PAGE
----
Full text: Agricultural marketing revolving fund

, Thy Cuamman. Mr. Legge, can you tell us of any good you have 
Mr. Liecee. That is a pretty big order, Mr. Chairman. 
The Cramuan, I suspect that is true; but when this matter comes 
up on the floor there will be all sorts of questions from those who 
are in favor of the board, as well as from those who are trying to 
break it down. We ought to have some information so we can 
answer those questions. 
Mr. Lecce. As to what the final outcome will be we do not know. 
You can not say until the final close of your operations what your 
gains or losses may be. That is particularly true of grain. The 
grain market to-day is fully 20 cents above the world parity, or 
what wheat would bring if ‘it were exported. At the close of the 
market on Saturday, Liverpool wheat was 6934 while the Chicago 
market was 7014, and the transportation cost is 1514 cents. It may 
be that in the end the taxpayer will lose. As I say, we do not know 
what the outcome will be. In the meantime, we are consuming 
17,000,000 bushels per week, with the advantage of this difference 
in price, which means $2,500,000 to the wheat grower as compared 
with the export price. Therefore, at the present time the grower 
is getting that advantage. How much of that we will lose in the 
final clean-up of the stabilization operations is beyond us. We do 
not know about that. 
The Cumammman. Of course, that is dependent on world conditions, 
on transportation conditions, and other things. This thing is sup- 
posed to be built up on the theory that we will not sustain any con- 
siderable losses in its operation. Can you look into the future some 
Sih Jol tell us what the probability is with reference to these 
oans ? 
Mr. Leger. It will be just anybody's guess. All the time we 
are making some progress. You were speaking a moment ago of 
wheat, and I will say that for 62 consecutive months, up until last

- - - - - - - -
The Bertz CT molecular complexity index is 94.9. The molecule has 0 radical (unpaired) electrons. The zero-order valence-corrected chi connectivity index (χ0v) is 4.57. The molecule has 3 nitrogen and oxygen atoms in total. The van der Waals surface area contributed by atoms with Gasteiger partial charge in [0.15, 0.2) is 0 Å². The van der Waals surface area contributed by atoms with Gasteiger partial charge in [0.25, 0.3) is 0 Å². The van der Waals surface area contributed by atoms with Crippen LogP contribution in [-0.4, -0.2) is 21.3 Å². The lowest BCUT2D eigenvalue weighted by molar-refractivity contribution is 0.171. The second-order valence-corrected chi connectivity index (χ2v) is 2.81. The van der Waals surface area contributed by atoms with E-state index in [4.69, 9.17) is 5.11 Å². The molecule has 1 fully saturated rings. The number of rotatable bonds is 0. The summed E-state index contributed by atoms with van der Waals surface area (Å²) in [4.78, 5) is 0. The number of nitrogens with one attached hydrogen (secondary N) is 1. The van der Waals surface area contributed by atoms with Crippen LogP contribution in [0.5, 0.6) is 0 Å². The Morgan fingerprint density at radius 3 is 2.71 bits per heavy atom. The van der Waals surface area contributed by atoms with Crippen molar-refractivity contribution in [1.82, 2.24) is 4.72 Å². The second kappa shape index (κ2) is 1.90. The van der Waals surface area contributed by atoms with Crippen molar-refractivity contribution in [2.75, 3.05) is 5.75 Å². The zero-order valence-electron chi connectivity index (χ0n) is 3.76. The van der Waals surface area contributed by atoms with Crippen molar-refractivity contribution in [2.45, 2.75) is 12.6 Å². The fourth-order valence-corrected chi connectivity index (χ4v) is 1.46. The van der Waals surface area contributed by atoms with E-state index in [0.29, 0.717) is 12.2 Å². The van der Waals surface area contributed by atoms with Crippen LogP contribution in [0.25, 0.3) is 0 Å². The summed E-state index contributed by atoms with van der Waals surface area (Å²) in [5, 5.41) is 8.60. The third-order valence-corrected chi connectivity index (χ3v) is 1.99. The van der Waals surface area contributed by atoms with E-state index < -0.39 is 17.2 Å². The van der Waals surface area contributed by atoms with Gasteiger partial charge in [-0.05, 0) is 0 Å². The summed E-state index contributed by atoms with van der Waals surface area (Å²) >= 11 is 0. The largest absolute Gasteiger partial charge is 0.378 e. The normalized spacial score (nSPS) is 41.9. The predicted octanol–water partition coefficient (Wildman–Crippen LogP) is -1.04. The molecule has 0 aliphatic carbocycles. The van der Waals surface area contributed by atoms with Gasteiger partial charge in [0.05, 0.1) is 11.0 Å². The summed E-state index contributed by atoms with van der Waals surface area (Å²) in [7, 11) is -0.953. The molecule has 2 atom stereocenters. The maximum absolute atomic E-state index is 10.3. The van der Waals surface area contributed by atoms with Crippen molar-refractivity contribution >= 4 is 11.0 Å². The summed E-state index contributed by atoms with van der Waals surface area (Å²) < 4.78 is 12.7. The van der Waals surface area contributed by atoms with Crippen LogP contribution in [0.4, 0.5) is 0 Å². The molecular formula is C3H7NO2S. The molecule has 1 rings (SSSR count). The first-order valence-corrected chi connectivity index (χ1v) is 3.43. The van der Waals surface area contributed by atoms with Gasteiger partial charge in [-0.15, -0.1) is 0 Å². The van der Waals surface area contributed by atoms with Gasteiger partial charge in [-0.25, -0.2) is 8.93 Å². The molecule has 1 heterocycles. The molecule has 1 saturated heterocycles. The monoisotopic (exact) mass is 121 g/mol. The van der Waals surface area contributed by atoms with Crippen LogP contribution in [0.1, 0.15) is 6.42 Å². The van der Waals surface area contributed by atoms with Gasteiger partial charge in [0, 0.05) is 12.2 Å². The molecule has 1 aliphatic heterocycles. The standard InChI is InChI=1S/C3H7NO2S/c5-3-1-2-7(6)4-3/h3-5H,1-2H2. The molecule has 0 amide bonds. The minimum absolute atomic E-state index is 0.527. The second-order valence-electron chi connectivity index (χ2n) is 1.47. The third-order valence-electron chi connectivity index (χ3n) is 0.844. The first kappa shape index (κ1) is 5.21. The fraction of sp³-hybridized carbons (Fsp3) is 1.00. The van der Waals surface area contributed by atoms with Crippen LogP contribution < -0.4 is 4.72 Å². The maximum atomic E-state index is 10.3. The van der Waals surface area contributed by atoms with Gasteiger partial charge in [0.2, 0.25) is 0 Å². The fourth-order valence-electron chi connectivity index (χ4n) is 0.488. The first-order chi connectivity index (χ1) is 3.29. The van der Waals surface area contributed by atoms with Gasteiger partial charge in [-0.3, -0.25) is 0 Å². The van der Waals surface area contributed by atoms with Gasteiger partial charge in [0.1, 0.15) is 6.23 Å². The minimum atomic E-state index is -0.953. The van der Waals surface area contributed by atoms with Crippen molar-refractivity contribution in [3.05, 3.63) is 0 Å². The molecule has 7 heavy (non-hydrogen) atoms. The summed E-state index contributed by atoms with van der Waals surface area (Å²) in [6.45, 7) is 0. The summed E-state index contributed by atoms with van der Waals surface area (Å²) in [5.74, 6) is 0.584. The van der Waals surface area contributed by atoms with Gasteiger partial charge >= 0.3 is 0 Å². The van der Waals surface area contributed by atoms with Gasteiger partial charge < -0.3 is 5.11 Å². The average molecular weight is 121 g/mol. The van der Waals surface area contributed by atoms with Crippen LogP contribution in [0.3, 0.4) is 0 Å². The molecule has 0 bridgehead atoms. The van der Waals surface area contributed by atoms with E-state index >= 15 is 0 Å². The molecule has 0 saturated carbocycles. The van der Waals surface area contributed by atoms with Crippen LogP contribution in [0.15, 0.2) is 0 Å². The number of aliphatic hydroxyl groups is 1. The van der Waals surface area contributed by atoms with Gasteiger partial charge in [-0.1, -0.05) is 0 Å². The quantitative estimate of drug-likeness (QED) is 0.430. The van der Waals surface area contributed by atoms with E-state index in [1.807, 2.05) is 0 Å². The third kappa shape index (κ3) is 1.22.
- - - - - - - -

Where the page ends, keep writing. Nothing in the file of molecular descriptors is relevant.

month, there was every month an increase in the visible supply of 
world and domestic wheat over the visible supply of world ‘and 
domestic wheat in the corresponding months of the previous year. 
That is, we have pyramided a surplus consecutively, every month, 
for 62 months. Now, in view of that, what has happened to the 
market is easy to understand. . The surplus has been building up, 
bigger and bigger, all the time, until the last month when, for the 
first time, it took a turn in the other direction. November showed 
the first decline in the world’s visible supply of wheat and also in 
the domestic supply of wheat, and in the North American supply 
of wheat. In November the tide turned, and began working in the 
pther direction. 
The CARMAN. With reports showing that the visible supply is 
decreasing, will you not have a corresponding increase in the price? 
Mr. Lecee. That has not come yet. There has been no increase 
in the price. The prices are artificially maintained. It is true to- 
day that, low as the Price is, it is artificially maintained, not only on 
wheat, but on other grains. 
The CrmairmaN. How is the price artificially maintained? 
Mr. Lecce. By the operations of the stabilization corporation.

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